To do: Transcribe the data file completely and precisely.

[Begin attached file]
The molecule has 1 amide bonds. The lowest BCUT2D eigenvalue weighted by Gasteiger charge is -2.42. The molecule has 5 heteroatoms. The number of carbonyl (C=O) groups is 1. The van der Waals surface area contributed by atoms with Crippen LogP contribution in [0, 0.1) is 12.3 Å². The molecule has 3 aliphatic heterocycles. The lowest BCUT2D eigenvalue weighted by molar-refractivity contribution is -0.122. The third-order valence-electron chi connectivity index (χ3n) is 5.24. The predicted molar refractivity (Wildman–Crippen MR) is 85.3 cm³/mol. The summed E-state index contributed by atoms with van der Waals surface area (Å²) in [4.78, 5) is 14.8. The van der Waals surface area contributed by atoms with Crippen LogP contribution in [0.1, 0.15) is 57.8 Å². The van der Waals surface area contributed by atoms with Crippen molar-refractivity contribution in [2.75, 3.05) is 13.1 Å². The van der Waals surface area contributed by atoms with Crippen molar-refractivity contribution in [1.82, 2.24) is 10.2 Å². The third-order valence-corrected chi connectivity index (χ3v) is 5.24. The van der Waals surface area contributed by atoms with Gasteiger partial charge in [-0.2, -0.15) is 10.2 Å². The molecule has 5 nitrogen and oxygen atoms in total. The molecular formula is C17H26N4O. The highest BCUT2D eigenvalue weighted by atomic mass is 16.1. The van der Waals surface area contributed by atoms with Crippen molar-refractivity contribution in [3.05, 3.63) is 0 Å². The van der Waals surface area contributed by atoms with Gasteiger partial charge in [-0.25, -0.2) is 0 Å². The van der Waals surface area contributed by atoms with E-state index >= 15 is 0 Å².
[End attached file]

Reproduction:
The molecule has 1 amide bonds. The lowest BCUT2D eigenvalue weighted by Gasteiger charge is -2.42. The molecule has 5 heteroatoms. The number of carbonyl (C=O) groups is 1. The van der Waals surface area contributed by atoms with Crippen LogP contribution in [0, 0.1) is 12.3 Å². The molecule has 3 aliphatic heterocycles. The lowest BCUT2D eigenvalue weighted by molar-refractivity contribution is -0.122. The third-order valence-electron chi connectivity index (χ3n) is 5.24. The predicted molar refractivity (Wildman–Crippen MR) is 85.3 cm³/mol. The summed E-state index contributed by atoms with van der Waals surface area (Å²) in [4.78, 5) is 14.8. The van der Waals surface area contributed by atoms with Crippen LogP contribution in [0.1, 0.15) is 57.8 Å². The van der Waals surface area contributed by atoms with Crippen molar-refractivity contribution in [2.75, 3.05) is 13.1 Å². The van der Waals surface area contributed by atoms with Crippen molar-refractivity contribution in [1.82, 2.24) is 10.2 Å². The third-order valence-corrected chi connectivity index (χ3v) is 5.24. The van der Waals surface area contributed by atoms with Gasteiger partial charge in [-0.2, -0.15) is 10.2 Å². The molecule has 5 nitrogen and oxygen atoms in total. The molecular formula is C17H26N4O. The highest BCUT2D eigenvalue weighted by atomic mass is 16.1. The van der Waals surface area contributed by atoms with Crippen molar-refractivity contribution in [3.05, 3.63) is 0 Å². The van der Waals surface area contributed by atoms with Gasteiger partial charge in [-0.25, -0.2) is 0 Å². The van der Waals surface area contributed by atoms with E-state index >= 15 is 0 Å².